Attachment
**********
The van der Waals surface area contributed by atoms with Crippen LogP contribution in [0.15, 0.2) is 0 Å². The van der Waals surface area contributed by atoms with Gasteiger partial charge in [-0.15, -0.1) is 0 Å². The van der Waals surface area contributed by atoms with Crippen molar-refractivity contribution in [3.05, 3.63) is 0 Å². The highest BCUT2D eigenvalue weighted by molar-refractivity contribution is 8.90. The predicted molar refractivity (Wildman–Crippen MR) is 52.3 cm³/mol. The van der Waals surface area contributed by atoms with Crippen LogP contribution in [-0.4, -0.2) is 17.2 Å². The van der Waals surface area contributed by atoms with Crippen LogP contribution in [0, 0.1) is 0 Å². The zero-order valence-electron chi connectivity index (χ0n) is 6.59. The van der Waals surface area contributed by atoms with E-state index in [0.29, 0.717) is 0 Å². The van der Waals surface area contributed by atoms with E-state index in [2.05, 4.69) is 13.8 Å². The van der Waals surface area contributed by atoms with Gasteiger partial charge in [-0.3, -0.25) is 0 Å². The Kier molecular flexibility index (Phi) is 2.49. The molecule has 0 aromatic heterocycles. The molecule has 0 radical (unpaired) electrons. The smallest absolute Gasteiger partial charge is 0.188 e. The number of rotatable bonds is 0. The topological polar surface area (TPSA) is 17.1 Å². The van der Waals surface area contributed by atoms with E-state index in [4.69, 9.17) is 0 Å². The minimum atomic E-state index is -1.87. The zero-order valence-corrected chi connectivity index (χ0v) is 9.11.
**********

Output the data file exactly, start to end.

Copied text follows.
The van der Waals surface area contributed by atoms with Crippen LogP contribution in [0.15, 0.2) is 0 Å². The van der Waals surface area contributed by atoms with Gasteiger partial charge in [-0.15, -0.1) is 0 Å². The van der Waals surface area contributed by atoms with Crippen molar-refractivity contribution in [3.05, 3.63) is 0 Å². The highest BCUT2D eigenvalue weighted by molar-refractivity contribution is 8.90. The predicted molar refractivity (Wildman–Crippen MR) is 52.3 cm³/mol. The van der Waals surface area contributed by atoms with Crippen LogP contribution in [-0.4, -0.2) is 17.2 Å². The van der Waals surface area contributed by atoms with Crippen LogP contribution in [0, 0.1) is 0 Å². The zero-order valence-electron chi connectivity index (χ0n) is 6.59. The van der Waals surface area contributed by atoms with E-state index in [0.29, 0.717) is 0 Å². The van der Waals surface area contributed by atoms with E-state index in [2.05, 4.69) is 13.8 Å². The van der Waals surface area contributed by atoms with Gasteiger partial charge in [-0.3, -0.25) is 0 Å². The Kier molecular flexibility index (Phi) is 2.49. The molecule has 0 aromatic heterocycles. The molecule has 0 radical (unpaired) electrons. The smallest absolute Gasteiger partial charge is 0.188 e. The number of rotatable bonds is 0. The topological polar surface area (TPSA) is 17.1 Å². The van der Waals surface area contributed by atoms with E-state index in [4.69, 9.17) is 0 Å². The minimum atomic E-state index is -1.87. The zero-order valence-corrected chi connectivity index (χ0v) is 9.11.